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Implementing mesh networking using 802.15.4

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One important operational concept of the IEEE 802.15.4 standard, as promoted by the 'Zigbee' consortium but not widely discussed, is its ability to form mesh networks. In other words, each and every 802.15.4 node can act as a dynamic router potentially providing infinite range from a gateway as long as there are nodes in range of one another (check out Ember's Web site: http://www.ember.com/news/press/press-120103.html). This is not a new concept, although making it work as a self-organizing, self-healing network is a challenge.

Is it possible to implement mesh networking using IEEE 802.15.4, and will this similarly be practicable with IEEE 802.16 technology? That is, potentially offering virtually unlimited range for broadband wireless access to the Internet through co-operative inter-working?

As we deploy more and more wireless networks, utilizing a variety of different technologies, there is a very strong possibility that these networks will eventually be tied together to operate in a 'mesh' environment -- or at least be able to communicate with each other across different boundaries and standards. Right now, cellular technology makes use of the mesh communications framework by allowing users to roam throughout the country and the world by seamlessly hopping from one cell tower to the next. The client device reaches out and grabs the most powerful and available signal to make a wireless connection.

Emerging companies like Cometa Networks are currently investigating ways to build 802.11 (Wi-Fi) networks that overlap and provide a mesh environment to offer wide-scale wireless access. This essentially is the idea behind metropolitan area networks (MANs). The problem is that in order to be operational and reliable, all of the access points in the network must be up and running to provide that wireless bridge on which to hopscotch signals. If one segment is down, then it becomes the weak link and service is compromised -- sort of like one bulb malfunctioning in a string of Christmas lights.

While Zigbee promises to inject wireless capabilities into a variety of devices and previously non-communicative systems -- such as in-building environmental control technologies -- its very nature makes it a poor choice for pervasive mesh networking. The reason is that Zigbee is not designed for constant communications, but to remain dormant until a pre-set time or when some action awakens it. This maintains battery life, allowing these systems to function for extended periods of time. Also, Zigbee is designed to transmit small packets of data, rather than extensive volumes of information.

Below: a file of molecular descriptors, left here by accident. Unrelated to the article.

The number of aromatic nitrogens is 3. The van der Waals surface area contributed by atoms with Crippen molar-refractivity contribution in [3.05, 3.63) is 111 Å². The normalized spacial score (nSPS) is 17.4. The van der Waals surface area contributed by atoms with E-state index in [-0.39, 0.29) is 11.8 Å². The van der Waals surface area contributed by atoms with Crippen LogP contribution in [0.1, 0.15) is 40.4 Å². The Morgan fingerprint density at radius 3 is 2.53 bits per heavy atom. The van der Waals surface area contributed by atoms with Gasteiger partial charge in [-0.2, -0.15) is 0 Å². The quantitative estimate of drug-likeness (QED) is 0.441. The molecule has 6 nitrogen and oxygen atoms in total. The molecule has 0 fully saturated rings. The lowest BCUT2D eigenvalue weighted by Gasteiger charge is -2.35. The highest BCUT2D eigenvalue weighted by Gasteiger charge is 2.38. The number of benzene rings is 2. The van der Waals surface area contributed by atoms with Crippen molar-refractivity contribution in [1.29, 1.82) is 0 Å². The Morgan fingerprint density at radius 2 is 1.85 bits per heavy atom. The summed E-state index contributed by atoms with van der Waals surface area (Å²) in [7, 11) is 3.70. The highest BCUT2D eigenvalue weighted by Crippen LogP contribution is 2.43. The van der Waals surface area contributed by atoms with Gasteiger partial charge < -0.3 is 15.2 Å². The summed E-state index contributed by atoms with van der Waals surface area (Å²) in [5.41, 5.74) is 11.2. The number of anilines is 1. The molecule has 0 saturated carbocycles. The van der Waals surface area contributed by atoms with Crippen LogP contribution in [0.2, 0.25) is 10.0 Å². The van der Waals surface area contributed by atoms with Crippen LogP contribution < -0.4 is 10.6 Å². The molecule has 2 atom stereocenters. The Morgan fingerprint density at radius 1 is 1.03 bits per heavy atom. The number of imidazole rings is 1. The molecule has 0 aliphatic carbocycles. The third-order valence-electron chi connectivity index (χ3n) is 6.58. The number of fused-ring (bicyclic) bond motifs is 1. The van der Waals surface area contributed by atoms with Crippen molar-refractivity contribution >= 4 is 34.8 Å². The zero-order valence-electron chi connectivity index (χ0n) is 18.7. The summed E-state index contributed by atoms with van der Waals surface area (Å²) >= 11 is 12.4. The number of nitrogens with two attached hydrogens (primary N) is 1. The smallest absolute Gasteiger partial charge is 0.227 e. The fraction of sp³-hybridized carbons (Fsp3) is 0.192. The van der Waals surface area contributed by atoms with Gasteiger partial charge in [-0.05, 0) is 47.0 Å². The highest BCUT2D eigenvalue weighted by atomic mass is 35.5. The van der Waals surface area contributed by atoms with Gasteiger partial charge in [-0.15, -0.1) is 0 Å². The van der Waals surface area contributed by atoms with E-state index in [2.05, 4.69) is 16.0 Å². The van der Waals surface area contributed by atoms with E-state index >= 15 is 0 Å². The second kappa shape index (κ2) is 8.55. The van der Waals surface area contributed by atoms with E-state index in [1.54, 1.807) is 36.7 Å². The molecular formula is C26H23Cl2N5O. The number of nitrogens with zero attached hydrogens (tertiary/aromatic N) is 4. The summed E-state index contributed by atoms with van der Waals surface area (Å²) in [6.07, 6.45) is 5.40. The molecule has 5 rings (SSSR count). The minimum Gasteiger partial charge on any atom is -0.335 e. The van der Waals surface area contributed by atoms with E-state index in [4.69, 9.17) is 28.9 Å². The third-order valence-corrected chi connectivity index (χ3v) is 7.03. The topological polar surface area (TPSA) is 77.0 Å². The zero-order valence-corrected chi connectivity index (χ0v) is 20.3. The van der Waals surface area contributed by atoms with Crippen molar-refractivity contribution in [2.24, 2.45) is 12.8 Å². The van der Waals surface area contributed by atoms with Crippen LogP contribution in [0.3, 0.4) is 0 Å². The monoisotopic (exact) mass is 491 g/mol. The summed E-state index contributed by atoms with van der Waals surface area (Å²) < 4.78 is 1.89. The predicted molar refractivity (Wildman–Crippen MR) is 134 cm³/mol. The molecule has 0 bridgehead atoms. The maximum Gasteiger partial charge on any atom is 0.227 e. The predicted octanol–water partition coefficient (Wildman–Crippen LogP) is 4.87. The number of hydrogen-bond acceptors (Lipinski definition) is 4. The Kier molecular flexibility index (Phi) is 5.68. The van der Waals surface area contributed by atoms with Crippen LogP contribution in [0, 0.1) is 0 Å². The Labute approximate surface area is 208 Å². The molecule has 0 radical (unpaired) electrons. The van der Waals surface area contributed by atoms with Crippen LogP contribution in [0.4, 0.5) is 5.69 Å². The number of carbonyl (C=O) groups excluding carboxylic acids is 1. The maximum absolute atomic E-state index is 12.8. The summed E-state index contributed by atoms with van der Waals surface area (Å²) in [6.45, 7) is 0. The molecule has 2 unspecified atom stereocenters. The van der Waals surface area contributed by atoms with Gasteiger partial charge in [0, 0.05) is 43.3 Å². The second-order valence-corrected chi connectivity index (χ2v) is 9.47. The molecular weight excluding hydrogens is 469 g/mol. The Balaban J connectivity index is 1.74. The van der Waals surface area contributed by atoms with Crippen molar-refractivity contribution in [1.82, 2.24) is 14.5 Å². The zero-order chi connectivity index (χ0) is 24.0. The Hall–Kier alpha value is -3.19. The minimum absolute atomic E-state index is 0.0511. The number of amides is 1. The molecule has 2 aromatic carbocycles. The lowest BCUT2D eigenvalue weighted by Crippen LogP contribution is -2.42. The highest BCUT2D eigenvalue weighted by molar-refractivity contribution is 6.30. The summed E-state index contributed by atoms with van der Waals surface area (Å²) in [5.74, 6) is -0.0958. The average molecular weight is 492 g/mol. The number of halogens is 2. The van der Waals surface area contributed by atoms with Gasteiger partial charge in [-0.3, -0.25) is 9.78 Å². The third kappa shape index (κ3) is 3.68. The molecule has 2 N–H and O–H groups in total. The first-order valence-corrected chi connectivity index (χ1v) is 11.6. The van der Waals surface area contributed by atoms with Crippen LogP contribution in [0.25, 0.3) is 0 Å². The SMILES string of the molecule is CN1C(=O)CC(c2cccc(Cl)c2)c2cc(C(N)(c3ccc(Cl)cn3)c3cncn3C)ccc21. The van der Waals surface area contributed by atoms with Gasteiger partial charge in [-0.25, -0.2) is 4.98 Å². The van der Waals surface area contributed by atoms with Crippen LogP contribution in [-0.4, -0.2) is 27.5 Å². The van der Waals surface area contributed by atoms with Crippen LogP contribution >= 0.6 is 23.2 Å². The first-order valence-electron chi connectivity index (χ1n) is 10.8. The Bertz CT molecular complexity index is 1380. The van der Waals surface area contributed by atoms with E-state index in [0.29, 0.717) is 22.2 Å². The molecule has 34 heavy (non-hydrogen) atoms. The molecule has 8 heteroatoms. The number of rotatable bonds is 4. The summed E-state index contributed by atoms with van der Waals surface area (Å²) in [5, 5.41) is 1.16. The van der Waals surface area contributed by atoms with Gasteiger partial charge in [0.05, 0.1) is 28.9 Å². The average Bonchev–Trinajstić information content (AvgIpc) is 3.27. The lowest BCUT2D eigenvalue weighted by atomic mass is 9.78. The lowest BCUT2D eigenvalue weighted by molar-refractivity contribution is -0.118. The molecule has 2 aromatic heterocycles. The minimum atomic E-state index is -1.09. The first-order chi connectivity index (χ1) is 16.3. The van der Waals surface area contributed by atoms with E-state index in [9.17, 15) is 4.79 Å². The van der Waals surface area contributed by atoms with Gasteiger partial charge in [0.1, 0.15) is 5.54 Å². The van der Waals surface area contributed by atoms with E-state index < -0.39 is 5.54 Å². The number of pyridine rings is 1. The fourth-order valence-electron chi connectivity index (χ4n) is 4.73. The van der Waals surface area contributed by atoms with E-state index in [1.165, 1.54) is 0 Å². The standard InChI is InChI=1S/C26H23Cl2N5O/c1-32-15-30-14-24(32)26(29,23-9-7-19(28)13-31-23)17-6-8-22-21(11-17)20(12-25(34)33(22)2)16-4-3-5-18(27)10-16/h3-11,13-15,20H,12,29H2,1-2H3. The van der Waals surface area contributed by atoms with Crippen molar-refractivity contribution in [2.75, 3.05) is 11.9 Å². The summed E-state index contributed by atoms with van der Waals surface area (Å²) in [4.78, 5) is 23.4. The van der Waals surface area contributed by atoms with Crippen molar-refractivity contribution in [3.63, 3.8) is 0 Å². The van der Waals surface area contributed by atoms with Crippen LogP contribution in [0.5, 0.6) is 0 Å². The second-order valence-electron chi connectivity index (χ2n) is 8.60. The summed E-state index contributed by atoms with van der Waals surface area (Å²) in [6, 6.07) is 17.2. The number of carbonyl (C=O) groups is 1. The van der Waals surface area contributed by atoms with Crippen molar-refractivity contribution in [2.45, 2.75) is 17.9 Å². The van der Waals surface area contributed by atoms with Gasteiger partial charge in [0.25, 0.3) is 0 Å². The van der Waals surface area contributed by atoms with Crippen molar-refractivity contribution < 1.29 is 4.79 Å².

The same can be said of RFID systems, which are designed to transmit limited amounts of information, and for the most part are passive until readers spark them into life. We will eventually have more and or active RFID systems installed, but they will most likely be used for targeted retail and transportation applications.

The wireless technology that is best positioned for the mesh movement is 802.11 and the various flavors of this technology. There are already tens of thousands of Wi-Fi hot spots available throughout the U.S. and the world. More advanced and faster variations are already under development and will surface sometime within the next year or so. In addition, companies like Intel are dabbling with embedded wireless systems that can function as wireless access points, which means that every system equipped with such technology can also function as a hand-off bridge to wider-area networking.

Management, control, and billing are problems, although these will be solved. We can already monitor and control RF, so it is only a matter of time before we can apply layered technology and algorithms to manage the flow from Point A to extended Points Z. These mesh networks will communicate and exchange data with the Zigbees and the RFIDs of the world, but 802.11 will be the general, and for now favored 'mesh mosh pit.'

This was first published in December 2003

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